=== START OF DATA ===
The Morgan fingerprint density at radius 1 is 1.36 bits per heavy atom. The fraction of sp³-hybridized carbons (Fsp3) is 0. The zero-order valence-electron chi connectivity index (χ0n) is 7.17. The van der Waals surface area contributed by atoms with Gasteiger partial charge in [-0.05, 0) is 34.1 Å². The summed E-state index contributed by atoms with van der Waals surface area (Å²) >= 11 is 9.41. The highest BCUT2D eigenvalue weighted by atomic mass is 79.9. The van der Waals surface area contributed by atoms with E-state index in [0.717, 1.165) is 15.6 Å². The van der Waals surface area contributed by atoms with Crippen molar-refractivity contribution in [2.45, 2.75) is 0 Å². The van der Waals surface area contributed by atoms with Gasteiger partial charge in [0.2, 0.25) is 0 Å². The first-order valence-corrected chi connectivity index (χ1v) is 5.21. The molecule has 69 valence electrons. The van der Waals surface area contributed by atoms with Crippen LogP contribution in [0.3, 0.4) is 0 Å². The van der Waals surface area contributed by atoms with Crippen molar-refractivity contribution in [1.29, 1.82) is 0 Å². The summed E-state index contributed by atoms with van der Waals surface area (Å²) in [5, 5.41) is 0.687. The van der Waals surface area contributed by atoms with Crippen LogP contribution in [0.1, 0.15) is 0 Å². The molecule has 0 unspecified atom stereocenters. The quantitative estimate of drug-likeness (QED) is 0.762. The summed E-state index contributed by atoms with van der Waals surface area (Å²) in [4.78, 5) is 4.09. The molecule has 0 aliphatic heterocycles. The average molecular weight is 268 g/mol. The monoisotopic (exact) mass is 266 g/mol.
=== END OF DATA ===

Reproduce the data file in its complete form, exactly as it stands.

The Morgan fingerprint density at radius 1 is 1.36 bits per heavy atom. The fraction of sp³-hybridized carbons (Fsp3) is 0. The zero-order valence-electron chi connectivity index (χ0n) is 7.17. The van der Waals surface area contributed by atoms with Gasteiger partial charge in [-0.05, 0) is 34.1 Å². The summed E-state index contributed by atoms with van der Waals surface area (Å²) >= 11 is 9.41. The highest BCUT2D eigenvalue weighted by atomic mass is 79.9. The van der Waals surface area contributed by atoms with E-state index in [0.717, 1.165) is 15.6 Å². The van der Waals surface area contributed by atoms with Crippen molar-refractivity contribution in [2.45, 2.75) is 0 Å². The van der Waals surface area contributed by atoms with Gasteiger partial charge in [0.2, 0.25) is 0 Å². The first-order valence-corrected chi connectivity index (χ1v) is 5.21. The molecule has 69 valence electrons. The van der Waals surface area contributed by atoms with Crippen LogP contribution in [0.3, 0.4) is 0 Å². The van der Waals surface area contributed by atoms with Crippen molar-refractivity contribution in [1.29, 1.82) is 0 Å². The summed E-state index contributed by atoms with van der Waals surface area (Å²) in [5, 5.41) is 0.687. The van der Waals surface area contributed by atoms with Crippen LogP contribution in [0.1, 0.15) is 0 Å². The molecule has 0 unspecified atom stereocenters. The quantitative estimate of drug-likeness (QED) is 0.762. The summed E-state index contributed by atoms with van der Waals surface area (Å²) in [4.78, 5) is 4.09. The molecule has 0 aliphatic heterocycles. The average molecular weight is 268 g/mol. The monoisotopic (exact) mass is 266 g/mol.